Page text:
Every few days, it seems, another factor is discovered to further accelerate Climate Destabilization. Today we learned that increasing CO2 makes ice crack faster.
... CO2 molecules may be having a more direct impact on the ice that covers our planet. Researchers from the Massachusetts Institute for Technology have shown that the material strength and fracture toughness of ice are decreased significantly under increasing concentrations of CO2 molecules, making ice caps and glaciers more vulnerable to cracking and splitting into pieces,...
Ice caps and glaciers cover seven per cent of Earth -- more than Europe and North America combined -- and are responsible for reflecting 80-90 per cent of the Sun's light rays that enter our atmosphere and maintain Earth's temperature. They are also a natural carbon sink, capturing a large amount of CO2.
"If ice caps and glaciers were to continue to crack and break into pieces, their surface area that is exposed to air would be significantly increased, which could lead to accelerated melting and much reduced coverage area on the Earth.
... CO2molecules first adhere to the crack boundary of ice by forming a bond with the hydrogen atoms and then migrate through the ice in a flipping motion along the crack boundary towards the crack tip.
The CO2 molecules accumulate at the crack tip and constantly attack the water molecules by trying to bond to them. This leaves broken bonds behind and increases the brittleness of the ice on a macroscopic scale. [emphasis mine]
Katey Walter Anthony, from the University of Alaska Fairbanks, comments of the speed of thermokarst lake methane release.
"The mechanism of abrupt thaw and thermokarst lake formation matters a lot for the permafrost-carbon feedback this century."
"We don't have to wait 200 or 300 years to get these large releases of permafrost carbon."
"Within my lifetime, my children's lifetime, it should be ramping up. It's already happening but it's not happening at a really fast rate right now, but within a few decades, it should peak."[emphasis mine]
Higher Arctic temperatures have increased snowfall on land around the Arctic circle. Samples from Russia and Alaska suggest that thick snow might insulate permafrost to not only delay Winter refreeze but sometimes prevent it. This feedback hasn't been quantified yet, much less included in climate models.
Scientist Sergey Zimov ... uses the metal rod in his hand to quickly test the depth of frozen ground.
... in a region where temperatures can dip to 40 degrees below zero Fahrenheit, the Zimovs say unusually high snowfall this year worked like a blanket, trapping excess heat in the ground. They found sections 30 inches deep—soils that typically freeze before Christmas—that had stayed damp and mushy all winter. For the first time in memory, ground that insulates deep Arctic permafrost simply did not freeze in winter.
... Ted Schuur, a permafrost expert at Northern Arizona University. "In the permafrost world, this is a significant milestone in a disturbing trend...
... Mathias Goeckede with Germany's Max Planck Institute for Biogeochemistry spends weeks each summer traversing crumbling boardwalks over spongy Siberian ground.
Measurements at his site show that snow depth there has roughly doubled in five years. When excessive snow smothers the ground, warmth below the surface may not dissipate during winter. Data from a drill hole on Goeckede's site appears to capture that phenomenon: In April, temperatures 13 inches below ground there increased roughly 10 degrees Fahrenheit in that same five-year period.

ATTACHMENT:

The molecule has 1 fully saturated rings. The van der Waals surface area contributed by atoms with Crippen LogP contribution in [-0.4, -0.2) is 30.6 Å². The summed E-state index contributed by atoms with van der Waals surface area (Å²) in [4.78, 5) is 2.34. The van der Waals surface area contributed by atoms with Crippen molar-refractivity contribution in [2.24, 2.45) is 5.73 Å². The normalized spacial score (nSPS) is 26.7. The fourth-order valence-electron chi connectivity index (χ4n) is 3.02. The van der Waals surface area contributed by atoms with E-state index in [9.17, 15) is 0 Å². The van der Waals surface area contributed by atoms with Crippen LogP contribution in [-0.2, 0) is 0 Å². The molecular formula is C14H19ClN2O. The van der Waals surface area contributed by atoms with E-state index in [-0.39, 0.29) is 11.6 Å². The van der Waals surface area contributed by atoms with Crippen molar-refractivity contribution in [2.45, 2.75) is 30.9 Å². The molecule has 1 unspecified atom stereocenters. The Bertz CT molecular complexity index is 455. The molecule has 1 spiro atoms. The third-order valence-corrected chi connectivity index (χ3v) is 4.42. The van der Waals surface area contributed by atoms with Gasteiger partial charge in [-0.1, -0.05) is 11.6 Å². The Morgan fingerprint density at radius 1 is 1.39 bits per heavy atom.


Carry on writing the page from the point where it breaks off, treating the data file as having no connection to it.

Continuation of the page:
..., Vladimir Romanovsky saw something similar. ... a permafrost expert at the University of Alaska, Fairbanks,...
"For all years before 2014, the complete freeze-up of the active layer would happen in mid-January," he says. "Since 2014, the freeze-up date has shifted to late February and even March."
But this winter, Fairbanks, too, saw extremely heavy snow. And for the first time on record, the active layer at two of Romanovsky's sites didn't freeze at all.
"This is really a very important threshold," he adds.
It is a small sample size.
"It's worrisome," says Sue Natali, a permafrost expert, also with Woods Hole, who saw an active layer not re-freeze recently during a research trip to Alaska's Yukon region. "When we see things happening that haven't happened in the lifetime of the scientists studying them, that should be a concern." [emphasis mine]
Shocking positive feedback between sea level rise and CO rise, just found.
When sea level rises 20m in a few centuries, permafrost along the coast of the North Pacific and the Sea of Okhotsk melts so fast it dramatically bumps up global CO2 levels.
About 11,500 and 14,600 years ago, particularly intense melting of the ice-sheets led to what are known as meltwater pulses -- and each time the sea level rose by up to 20 metres within a few centuries. "We assume that this resulted in severe erosion of the permafrost coast in the Sea of Okhotsk and the North Pacific -- a phenomenon that we can observe in the Arctic today." This allowed large amounts of several-thousand-year-old plant remains to enter the ocean, some of which were broken down into carbon dioxide by bacteria or deposited in the ocean floor.
By estimating the area of permafrost lost to the sea at the time, he obtained data on the likely amount of carbon dioxide released. The results are eye opening: 11,500 and 14,600 years ago, erosion of Arctic permafrost probably contributed to about 50 percent of the carbon dioxide increase, and 16,500 years ago to about a quarter.
The AWI team has thus revealed a process that could become reality in the future. Today the Arctic's permafrost coast is eroding severely because the region is warming rapidly -- in some places the coast is receding at a rate of 20 metres per year. As Gesine Mollenhauer explains: "Our findings show that this coastal erosion is an important process, but to date it has not been sufficiently considered in climate models. Such effects need to be included in future models." [emphasis mine]